A friend just dumped a fibre install because he could not get neighbours permission. Neighbours permission was required for his install which is odd because I thought they changed the law on this.   I didn't quite get all the details, but he lives in a block of semi-detached housing and the owners of the other blocks do not live locally and are difficult to contact .     

 

So, he just said stuff it, went with vdsl. 

 

 

 

 


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  #2378212 19-Dec-2019 09:22
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surfisup1000:

 

Could be problematic in a few cases.

 

A friend just dumped a fibre install because he could not get neighbours permission. Neighbours permission was required for his install which is odd because I thought they changed the law on this.   I didn't quite get all the details, but he lives in a block of semi-detached housing and the owners of the other blocks do not live locally and are difficult to contact .     

 

So, he just said stuff it, went with vdsl. 

 

 

Not just Neighbors permission, also some people have refused installs because they don't want their drive dug up or a cable run along their fence. It will be interesting to see how long after Chorus pulls the trigger in a SFA until they actually actually shut off customers who refuse to move.

 

 

 

Also there is lots of copper that will be turned off before Chorus shut off end users, once Spark Shutdown a NEAX in a specific area, all the back haul copper between the Cabinets and that Exchange can be withdrawn (I guess this excludes any Unbundeld Copper other providers are using)

 

 

 

 


 
 
 
 


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  #2378219 19-Dec-2019 09:29
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surfisup1000:

 

Could be problematic in a few cases.

 

A friend just dumped a fibre install because he could not get neighbours permission. Neighbours permission was required for his install which is odd because I thought they changed the law on this.   I didn't quite get all the details, but he lives in a block of semi-detached housing and the owners of the other blocks do not live locally and are difficult to contact .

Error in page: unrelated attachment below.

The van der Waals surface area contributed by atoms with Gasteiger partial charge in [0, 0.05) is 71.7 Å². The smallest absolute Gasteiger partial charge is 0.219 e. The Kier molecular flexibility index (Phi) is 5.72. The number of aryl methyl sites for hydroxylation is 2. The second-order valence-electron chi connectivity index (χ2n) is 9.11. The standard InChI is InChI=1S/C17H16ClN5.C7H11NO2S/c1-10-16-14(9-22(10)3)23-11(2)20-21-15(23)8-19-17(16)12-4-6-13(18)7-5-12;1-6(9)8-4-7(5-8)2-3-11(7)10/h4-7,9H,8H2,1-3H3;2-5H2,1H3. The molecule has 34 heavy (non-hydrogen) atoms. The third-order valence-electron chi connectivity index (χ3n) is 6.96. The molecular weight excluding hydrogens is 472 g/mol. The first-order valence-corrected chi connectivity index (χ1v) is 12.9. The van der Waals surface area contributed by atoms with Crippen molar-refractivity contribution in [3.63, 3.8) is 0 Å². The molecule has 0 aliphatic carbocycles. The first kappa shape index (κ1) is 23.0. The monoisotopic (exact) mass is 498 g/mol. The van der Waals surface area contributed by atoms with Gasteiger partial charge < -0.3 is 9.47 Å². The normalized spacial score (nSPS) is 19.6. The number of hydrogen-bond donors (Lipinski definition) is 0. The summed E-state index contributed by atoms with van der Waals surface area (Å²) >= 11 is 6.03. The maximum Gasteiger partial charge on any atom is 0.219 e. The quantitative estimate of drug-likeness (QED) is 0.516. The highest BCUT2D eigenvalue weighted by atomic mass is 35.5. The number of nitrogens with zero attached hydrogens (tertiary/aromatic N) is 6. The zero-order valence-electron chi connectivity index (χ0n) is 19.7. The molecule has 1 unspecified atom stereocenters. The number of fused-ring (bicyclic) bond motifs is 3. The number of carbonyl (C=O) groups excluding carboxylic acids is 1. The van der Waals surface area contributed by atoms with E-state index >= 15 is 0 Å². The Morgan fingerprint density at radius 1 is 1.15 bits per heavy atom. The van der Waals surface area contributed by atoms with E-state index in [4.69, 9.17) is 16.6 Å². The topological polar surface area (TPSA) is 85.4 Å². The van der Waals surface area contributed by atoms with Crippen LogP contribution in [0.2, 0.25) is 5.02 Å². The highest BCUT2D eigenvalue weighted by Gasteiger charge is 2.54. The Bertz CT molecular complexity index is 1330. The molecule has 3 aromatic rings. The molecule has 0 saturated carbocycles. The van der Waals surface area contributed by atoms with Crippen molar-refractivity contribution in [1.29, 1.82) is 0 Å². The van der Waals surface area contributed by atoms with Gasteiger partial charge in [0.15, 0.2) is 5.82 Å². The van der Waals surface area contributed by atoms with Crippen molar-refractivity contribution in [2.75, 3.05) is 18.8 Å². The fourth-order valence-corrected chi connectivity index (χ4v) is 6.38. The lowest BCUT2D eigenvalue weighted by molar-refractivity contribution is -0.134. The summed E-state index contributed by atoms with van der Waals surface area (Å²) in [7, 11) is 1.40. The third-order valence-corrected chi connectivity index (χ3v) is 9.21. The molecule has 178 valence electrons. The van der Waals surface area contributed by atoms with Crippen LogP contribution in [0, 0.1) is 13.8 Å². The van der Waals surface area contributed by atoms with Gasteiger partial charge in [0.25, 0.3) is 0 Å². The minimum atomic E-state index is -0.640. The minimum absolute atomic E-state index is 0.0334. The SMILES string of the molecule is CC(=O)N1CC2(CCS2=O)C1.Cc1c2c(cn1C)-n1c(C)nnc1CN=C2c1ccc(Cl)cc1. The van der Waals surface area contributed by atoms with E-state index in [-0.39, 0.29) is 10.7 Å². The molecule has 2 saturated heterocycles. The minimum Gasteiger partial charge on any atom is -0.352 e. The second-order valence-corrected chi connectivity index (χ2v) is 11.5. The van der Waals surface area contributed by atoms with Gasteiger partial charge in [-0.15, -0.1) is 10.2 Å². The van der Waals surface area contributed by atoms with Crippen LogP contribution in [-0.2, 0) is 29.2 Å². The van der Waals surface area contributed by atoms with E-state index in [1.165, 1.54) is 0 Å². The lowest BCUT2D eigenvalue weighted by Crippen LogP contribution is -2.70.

So, he just said stuff it, went with vdsl. 

 

 

 

 

 

 

If wireless is in their area they could use that. I am not sure how fast it is compared to VDSL though.





Mike
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The views stated in my posts are my personal views and not that of any other organisation.

 

He waka eke noa


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  #2378223 19-Dec-2019 09:35
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Refusing any moves / adds / changes to existing copper (with analogue lines in particular being the main aspect) makes a lot of sense. With the reality being that the NEAX shutdown will accelerate from next year it's pointless moving customers from the NEAX to ISAM-V cards who will ultimately end up migrating to fibre eventually.

 

 


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  #2378232 19-Dec-2019 09:43
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sbiddle:

 

Refusing any moves / adds / changes to existing copper (with analogue lines in particular being the main aspect) makes a lot of sense. With the reality being that the NEAX shutdown will accelerate from next year it's pointless moving customers from the NEAX to ISAM-V cards who will ultimately end up migrating to fibre eventually.